Will Ben Carson Drop Out If He Loses Super Tuesday? Doesn't Look Like It


Surely, this has to be it, right? Everyone's wondering if Ben Carson will finally drop out of the Republican presidential race if he loses Super Tuesday — which, let's be real, isn't so much an "if" as a "when". But while Carson has yet to win a state primary — let alone even place anywhere but last or close-to-last place — his close friend and adviser Armstrong Williams told The Hill that Carson will not be dropping out if he loses Super Tuesday.

“Until then it’s open season, and the race is wide open,” Williams told The Hill. “Dr. Ben Carson is not and never will be a part of the political class. He doesn’t think like a politician, doesn’t act like a politician and doesn’t rely on those relationships like the other politicians do. He’s staying in the race even if he doesn’t get any delegates tonight.”

OK, so we know he's not like any other politician in the race — that much has been made clear — but just exactly why he would stay in the race despite the fact that he's getting killed remains unclear. (Though one can surmise that the prolonged media exposure would only raise the stakes for his potential future speaking fees and book deal contracts.)

Asked on Morning Joe Tuesday morning whether he would re-evaluate his campaign if he lost Super Tuesday, Carson himself said, “I re-evaluate the campaign every single day. But one of the major factors for me is our supporters. That’s the reason I’m in here … I’m in here because people asked me to be here. I will continue to listen to what they have to say.”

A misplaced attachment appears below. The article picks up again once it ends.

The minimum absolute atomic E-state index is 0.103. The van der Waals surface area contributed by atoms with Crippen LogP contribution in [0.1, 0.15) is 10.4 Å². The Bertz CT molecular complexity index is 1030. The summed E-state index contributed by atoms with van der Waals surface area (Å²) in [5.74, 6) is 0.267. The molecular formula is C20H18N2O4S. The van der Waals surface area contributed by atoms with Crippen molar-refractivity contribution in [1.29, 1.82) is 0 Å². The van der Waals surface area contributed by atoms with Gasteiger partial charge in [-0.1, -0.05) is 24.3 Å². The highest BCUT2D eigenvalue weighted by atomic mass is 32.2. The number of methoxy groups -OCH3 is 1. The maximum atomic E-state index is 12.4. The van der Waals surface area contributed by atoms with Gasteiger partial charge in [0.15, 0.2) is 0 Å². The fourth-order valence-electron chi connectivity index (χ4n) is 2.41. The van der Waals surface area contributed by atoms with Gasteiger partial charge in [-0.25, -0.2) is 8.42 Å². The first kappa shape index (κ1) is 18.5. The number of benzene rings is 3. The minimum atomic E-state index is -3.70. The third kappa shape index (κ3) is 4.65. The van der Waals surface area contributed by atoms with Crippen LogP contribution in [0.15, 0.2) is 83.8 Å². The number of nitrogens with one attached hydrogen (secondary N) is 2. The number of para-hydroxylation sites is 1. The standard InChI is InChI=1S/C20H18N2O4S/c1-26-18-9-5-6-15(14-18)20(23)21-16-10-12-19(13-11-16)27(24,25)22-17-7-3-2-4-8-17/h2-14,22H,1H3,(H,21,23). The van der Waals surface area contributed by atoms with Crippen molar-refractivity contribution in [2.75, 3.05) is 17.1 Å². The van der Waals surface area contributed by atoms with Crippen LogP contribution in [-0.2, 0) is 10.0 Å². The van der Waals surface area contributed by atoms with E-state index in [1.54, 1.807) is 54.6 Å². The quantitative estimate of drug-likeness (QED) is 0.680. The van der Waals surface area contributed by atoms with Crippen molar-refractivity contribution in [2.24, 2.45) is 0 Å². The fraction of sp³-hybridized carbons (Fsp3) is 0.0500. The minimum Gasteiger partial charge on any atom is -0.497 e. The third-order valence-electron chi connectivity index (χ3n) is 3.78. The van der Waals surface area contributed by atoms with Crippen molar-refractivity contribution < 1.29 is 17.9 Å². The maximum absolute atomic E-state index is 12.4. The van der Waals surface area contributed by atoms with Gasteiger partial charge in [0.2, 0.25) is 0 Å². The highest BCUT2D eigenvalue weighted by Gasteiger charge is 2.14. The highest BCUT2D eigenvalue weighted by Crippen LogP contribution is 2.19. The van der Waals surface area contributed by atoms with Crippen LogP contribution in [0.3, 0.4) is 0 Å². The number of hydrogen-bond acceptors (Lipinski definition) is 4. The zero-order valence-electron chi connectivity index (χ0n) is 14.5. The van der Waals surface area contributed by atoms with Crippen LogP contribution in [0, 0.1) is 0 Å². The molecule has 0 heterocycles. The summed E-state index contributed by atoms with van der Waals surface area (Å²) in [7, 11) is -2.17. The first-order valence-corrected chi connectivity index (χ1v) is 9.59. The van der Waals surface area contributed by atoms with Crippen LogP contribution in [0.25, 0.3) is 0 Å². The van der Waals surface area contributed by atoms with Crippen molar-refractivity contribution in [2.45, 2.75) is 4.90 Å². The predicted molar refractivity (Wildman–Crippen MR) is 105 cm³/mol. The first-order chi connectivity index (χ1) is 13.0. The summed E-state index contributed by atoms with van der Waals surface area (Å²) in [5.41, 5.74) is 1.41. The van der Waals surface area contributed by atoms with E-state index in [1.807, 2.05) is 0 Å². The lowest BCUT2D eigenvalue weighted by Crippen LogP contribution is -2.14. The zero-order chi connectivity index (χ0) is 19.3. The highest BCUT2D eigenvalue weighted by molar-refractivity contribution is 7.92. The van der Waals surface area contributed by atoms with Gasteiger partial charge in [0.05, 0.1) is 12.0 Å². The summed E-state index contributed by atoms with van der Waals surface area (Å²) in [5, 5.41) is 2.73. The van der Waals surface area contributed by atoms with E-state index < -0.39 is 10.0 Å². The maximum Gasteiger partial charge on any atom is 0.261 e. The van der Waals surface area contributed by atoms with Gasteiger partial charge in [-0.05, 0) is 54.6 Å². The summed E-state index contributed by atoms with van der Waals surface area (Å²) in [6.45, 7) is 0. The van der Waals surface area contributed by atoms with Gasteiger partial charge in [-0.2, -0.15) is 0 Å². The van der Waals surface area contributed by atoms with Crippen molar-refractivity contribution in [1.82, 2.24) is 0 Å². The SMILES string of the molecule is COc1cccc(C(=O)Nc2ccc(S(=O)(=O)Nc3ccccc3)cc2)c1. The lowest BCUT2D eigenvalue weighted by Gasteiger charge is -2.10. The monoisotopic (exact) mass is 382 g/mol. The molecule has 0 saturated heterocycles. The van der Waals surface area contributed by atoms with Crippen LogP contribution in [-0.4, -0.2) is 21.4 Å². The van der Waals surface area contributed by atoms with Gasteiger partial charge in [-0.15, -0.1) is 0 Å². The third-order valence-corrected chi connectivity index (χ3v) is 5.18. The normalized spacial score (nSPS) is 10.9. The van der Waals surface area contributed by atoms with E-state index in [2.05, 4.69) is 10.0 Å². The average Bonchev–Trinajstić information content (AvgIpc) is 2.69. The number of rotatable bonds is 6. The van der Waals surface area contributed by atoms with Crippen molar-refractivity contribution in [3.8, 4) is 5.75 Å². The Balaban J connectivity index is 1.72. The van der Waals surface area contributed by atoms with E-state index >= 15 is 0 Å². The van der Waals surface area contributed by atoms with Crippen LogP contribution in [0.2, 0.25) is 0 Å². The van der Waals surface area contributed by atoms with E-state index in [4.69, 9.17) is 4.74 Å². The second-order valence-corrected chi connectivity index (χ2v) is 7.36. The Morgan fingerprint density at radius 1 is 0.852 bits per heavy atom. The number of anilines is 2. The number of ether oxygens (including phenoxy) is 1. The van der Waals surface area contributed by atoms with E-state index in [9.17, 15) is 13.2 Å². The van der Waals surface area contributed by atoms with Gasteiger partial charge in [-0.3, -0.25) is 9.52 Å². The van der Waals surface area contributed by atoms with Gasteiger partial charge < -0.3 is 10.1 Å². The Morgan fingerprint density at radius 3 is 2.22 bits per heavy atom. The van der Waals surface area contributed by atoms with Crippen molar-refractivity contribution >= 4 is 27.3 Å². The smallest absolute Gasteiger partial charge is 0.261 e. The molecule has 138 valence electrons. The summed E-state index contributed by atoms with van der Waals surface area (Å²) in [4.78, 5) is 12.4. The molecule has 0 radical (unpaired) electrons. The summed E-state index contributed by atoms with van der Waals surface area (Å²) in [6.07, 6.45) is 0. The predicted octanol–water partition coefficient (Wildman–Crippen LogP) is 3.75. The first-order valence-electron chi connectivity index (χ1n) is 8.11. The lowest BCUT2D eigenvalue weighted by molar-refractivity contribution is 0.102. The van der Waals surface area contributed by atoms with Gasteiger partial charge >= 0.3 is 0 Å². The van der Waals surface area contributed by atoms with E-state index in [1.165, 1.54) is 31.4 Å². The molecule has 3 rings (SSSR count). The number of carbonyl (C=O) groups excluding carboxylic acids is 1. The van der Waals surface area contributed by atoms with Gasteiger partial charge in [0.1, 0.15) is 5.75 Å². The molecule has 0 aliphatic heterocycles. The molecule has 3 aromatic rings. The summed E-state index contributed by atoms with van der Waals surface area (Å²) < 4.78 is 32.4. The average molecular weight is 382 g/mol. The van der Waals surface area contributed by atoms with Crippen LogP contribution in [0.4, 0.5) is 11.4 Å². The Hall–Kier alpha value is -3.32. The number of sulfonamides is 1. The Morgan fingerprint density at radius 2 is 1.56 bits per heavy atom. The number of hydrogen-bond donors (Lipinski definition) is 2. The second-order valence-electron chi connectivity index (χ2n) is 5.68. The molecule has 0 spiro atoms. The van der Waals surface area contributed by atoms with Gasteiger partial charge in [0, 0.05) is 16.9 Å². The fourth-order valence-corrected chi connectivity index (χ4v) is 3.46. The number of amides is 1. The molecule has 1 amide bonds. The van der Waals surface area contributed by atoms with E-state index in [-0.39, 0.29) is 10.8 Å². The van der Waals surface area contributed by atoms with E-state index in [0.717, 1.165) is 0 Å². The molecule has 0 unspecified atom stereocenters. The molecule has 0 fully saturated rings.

That sounds noble and all, but so far, what the voters have said is pretty much "thanks, but no thanks." Carson finished last in the New Hampshire and South Carolina primaries and is not projected to win any of the races on Super Tuesday. Eleven of the states Tuesday night will likely give their delegates to only the top-two finishers, which means Carson may finish with little-to-no delegates at all. But this is not a matter of logic. Or popular opinion, apparently.

“Throw out all the pundit analyses. None of them have any idea what the outcome will be,” Williams told The Hill. “While you’re at it, throw out all the rule books, because Dr. Carson will be writing his own chapter. They don’t call him ‘long shot’ for nothing.”

Also, um, God.

“He wants to send a message to this nation, and when he’s unable to do that he’ll drop out. I’m sure of that, but it’s not there yet for him. He’s following what the Lord has called him to do," Williams said. "If he thinks it will negatively impact the party or the Lord taps him and says you’ve done a good job and it’s time to back off, he’ll do it.”

Right. Well, that's very reassuring.

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